[m-dev.] debugging grades and I/O tabling

Zoltan Somogyi zs at cs.mu.OZ.AU
Fri Aug 30 18:19:16 AEST 2002

On 30-Aug-2002, Mark Brown <dougl at cs.mu.OZ.AU> wrote:
> No, they mean the interface events of procedures whose nearest traced
> ancestor is deep traced (or greater).  Procedures in shallow traced modules
> which (a) are not exported, and (b) do not have their address taken, should
> never need to generate interface events.

That would be nice if you could do it. But I fear that in the absence of
interface events for *all* procedures, the algorithms we use in the
declarative debugger will fall into performance black holes.

At the moment, we rely reasonably heavily on the sizes of procedure bodies
being naturally limited. We have algorithms (e.g. searching for matching cond
and nege events) that are linear in the number of linked events between a pair
of interface events. As long as all events in such lists come from a single
procedure call, that is fine. If you omit interface events, you get lists
which consist of events from many (possibly hundreds of thousands) calls.
You lose skip links such as the ones that go from each fail/exit node to the
previous exit. The trace may still have enough skip links that the operations
we want to do have bounds similar to the bounds imposed by procedure body size,
but I would need to see details to be convinced.

> If one of the dependant modules is compiled with full tracing,
> then I'm contending that this optimization is not safe, because it ignores
> the assertion by the programmer that the dependant module should not be
> trusted.

You keep missing my point.

You can view the compilation of a module with full tracing (deep, decl,
whatever) as saying "I don't trust this module, period" (1). Or you can view
it as saying "I don't trust this module in general, but I do trust some parts
of it or some patterns of calls to it. Those are the parts used by (or
patterns of calls generated by) the dependent modules B, C and D" (2).

At the moment, there is no way for programmers to separate these two
assertions, so you can't know whether they mean (1) or (2).

> If we were to make this optimization safe for procedural debugging (e.g.
> by doing some sort of analysis) then, yes, I agree it would be good to
> also do this for declarative debugging.  But we currently have no way of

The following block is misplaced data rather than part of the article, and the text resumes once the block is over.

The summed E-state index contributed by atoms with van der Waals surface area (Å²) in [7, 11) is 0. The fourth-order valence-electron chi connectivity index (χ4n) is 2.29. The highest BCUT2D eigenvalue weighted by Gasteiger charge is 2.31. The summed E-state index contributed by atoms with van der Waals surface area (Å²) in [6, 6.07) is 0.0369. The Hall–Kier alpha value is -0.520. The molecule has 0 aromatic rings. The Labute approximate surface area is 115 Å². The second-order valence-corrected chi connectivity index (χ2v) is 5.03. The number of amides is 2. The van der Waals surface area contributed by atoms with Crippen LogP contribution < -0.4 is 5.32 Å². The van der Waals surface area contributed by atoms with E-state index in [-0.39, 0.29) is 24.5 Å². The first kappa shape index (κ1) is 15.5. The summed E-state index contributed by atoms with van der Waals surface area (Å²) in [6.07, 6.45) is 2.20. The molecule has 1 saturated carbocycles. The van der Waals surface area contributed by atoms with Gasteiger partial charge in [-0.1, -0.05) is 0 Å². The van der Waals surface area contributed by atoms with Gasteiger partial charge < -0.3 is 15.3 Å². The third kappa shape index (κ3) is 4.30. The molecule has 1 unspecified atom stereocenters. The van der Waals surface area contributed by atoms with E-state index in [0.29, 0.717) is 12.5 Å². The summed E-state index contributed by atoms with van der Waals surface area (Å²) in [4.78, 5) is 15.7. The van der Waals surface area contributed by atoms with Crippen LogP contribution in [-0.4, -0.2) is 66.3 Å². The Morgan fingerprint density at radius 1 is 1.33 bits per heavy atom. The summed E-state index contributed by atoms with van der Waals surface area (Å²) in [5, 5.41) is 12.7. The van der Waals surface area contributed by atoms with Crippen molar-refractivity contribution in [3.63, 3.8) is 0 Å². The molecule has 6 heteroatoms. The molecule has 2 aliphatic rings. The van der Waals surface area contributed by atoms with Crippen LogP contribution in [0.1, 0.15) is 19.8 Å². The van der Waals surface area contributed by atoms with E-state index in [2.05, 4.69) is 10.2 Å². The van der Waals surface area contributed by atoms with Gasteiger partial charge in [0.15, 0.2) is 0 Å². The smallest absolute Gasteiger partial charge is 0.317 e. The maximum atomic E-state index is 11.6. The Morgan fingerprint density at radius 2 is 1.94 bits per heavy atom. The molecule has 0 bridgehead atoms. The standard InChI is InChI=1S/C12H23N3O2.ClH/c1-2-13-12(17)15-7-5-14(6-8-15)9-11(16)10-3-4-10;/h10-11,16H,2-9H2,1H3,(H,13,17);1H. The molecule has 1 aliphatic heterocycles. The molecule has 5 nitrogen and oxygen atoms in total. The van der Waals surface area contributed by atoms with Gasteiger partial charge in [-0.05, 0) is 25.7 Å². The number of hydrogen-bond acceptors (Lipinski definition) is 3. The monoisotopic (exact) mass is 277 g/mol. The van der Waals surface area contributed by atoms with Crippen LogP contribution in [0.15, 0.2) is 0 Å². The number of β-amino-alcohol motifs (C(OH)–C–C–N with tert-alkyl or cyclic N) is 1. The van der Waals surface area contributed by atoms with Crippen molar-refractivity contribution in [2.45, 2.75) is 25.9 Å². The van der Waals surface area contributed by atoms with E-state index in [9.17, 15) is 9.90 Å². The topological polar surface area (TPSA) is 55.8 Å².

> checking that it is safe.
> > Trusting entire libraries is certainly something that people frequently
> > wish to do, and being able to use that to reduce debugging time strikes me
> > as worth while. Why are you saying "no, people couldn't possibly want that,
> > and if they do want that they are wrong"?
> If they assert that a dependant module should not be trusted by passing the
> '--trace decl' option to it, and we trust that module by not generating events
> for it, then I'm afraid that it would be us who are wrong rather than them.

That is true only if you have read the programmer's mind and determined they
meant (1) above, not (2).

With my proposed system, programmers *can* separate the two assertions.
If they compile no module with interface tracing, they mean (1). If they
compile some modules with interface tracing, they mean (2), with the interface
traced modules playing the role of B, C and D.

I ask again, why are you saying "no, people couldn't possibly want that,
and if they do want that they are wrong"?

> Precisely.  In particular, compiling module A with deep (or greater) tracing
> is a direct indication that the module shouldn't be trusted.

Maybe, maybe not. See above.

>  And if you accept that programmers should be able to state
> > "I do not trust module A" with the trace level of module B, why are you
> > against the programmer being able to say "I trust module A, at least when
> > called from module B" by specifying interface tracing for module B?
> Since when does the level of trust in a module depend on who is calling it?
> Either you trust it, or you don't.

What if the only predicate you call from list.m is append? Are you saying
you can't trust append unless you also trust list__map_filter_foldl_x_y_z?
That's pretty extreme.

In any case, I suspect we will make more progress if we discuss this in person,
say on monday afternoon.

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